If you love science, then one of the best ways to stay on in this field is to become a science teacher.
Of course, there are other jobs that are based on science and research, but teaching science at the
school level allows you to rediscover the joys of this subject through the eyes of a fresh set of
students every year. You get to make a difference in their lives by sharing with them the wonders
and mysteries of science, and you have myriad opportunities to further your knowledge and push
the boundaries of scientific knowledge.
Becoming a science teacher is easy if you lay the proper foundation and start planning ahead:
It helps if you have a passion for science when you're in school and go in for a science-based major in college.
The basic requirement is a 4-year undergraduate degree from an accredited college in a science subject.
Once you graduate, apply to take
the Praxis Series of tests to qualify
for the teacher certification process.
Based on the requirements of the state where you live and where you intend to teach, you must acquire
certification from your state or the county Board of Education.
Some states may require that you enroll in programs for a year or more to receive extra credentials
that prepare you for the practice of teaching and help you cope with tasks that lie ahead,
like designing classes, managing students, and evaluating performance.
Once you have all the necessary qualifications and credentials, it's time to start
applying to schools in your vicinity for teaching positions.
Some people find that it's easier to find jobs at rural locations or in districts where
not many experienced teachers are willing to go. Most good teaching jobs require experience,
so if you're willing to take any job you get initially, you could add to your experience
before you move forward to find a better position.
Once you start to teach science at a school, get to know your students before you begin to explain science to them.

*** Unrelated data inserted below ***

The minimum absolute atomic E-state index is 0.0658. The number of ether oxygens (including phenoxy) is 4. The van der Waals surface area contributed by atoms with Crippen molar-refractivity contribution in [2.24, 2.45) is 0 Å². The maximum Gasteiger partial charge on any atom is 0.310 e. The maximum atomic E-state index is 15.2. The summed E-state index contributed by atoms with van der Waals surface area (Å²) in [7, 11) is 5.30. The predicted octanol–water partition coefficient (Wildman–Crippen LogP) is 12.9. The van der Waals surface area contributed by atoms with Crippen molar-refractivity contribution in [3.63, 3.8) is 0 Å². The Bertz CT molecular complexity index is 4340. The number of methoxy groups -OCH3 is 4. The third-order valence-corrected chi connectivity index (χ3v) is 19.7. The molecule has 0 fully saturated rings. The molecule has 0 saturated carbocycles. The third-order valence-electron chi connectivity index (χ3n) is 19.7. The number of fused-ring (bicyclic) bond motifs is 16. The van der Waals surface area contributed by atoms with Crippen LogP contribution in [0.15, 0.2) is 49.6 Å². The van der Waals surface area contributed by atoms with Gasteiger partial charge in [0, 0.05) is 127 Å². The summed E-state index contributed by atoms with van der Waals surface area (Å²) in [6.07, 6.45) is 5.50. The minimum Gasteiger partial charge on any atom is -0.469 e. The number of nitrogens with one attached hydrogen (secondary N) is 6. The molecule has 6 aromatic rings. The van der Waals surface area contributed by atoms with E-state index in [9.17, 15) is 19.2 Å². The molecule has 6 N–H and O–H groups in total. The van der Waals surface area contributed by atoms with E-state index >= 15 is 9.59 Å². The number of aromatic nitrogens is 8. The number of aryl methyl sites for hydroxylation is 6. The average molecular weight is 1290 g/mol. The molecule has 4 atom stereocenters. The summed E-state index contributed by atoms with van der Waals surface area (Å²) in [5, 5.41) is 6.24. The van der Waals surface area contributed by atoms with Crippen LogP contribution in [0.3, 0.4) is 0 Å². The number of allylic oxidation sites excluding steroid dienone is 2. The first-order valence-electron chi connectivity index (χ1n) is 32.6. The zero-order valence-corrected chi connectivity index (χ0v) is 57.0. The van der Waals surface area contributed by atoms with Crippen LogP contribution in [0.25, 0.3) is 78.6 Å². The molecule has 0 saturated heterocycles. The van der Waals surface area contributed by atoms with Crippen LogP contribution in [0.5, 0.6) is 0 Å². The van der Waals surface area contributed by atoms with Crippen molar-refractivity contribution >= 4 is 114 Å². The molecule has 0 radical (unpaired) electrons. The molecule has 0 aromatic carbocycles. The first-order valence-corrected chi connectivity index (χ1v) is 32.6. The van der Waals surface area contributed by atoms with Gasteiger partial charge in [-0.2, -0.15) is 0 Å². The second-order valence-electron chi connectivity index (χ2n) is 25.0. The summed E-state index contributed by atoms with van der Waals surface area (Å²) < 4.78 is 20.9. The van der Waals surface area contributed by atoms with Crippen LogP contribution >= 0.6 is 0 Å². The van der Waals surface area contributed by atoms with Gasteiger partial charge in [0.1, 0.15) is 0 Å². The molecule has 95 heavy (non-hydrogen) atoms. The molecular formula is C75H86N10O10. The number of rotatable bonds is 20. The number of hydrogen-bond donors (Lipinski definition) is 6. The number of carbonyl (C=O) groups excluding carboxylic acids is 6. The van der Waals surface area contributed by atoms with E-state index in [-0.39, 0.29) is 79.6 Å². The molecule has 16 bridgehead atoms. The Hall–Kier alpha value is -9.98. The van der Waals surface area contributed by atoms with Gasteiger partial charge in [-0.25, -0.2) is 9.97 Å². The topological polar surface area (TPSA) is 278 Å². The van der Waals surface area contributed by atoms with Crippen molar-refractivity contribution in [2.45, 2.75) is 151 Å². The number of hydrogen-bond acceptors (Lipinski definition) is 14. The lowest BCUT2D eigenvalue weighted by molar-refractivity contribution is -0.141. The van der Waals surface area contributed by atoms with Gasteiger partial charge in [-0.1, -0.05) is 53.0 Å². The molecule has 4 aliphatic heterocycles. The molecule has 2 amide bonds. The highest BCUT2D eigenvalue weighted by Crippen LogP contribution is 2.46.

Students are always wary of a new face, so bond with them subtly by using a mix of humor and creativity to conduct classes.
Science is an interesting subject, one that lends itself to innovation in ideas and teaching;
so adopt new and interesting ways to demonstrate facts and share information with your students.
Hold lessons outside the classroom and in a variety of settings and conduct experiments to demonstrate theories
to boost students' interest in science.
Plan your classes ahead and take special care to prepare for each lesson when you're a
new teacher — as the days go by, designing and handling classes become second nature.
The key to achieving success as a teacher is to know how to find the right balance between authority
and accessibility in the classroom — your students must respect your authority and command and also find
you easily accessible to discuss lessons and other school-related issues.
As with any job, there are both pros and cons associated with teaching science — among the pros
are the satisfaction you gain in working at a job you love and in helping young minds develop, a decent
salary with enough time off from work, and a stress-free working environment; and among the cons are
the troubles that come when you work amongst teens and pre-teens, the issues you may with fellow teachers
and the administration, and having to teach at a school in a bad location.
Science is a vast subject, so you must work on improving your knowledge every day if you want to find success at a teaching job.
This guest post is contributed by Beatrice Owen, she writes on the topic of bachelor of science.
She welcomes your comments at her email id: owen1.beatrice(@)gmail(.)com.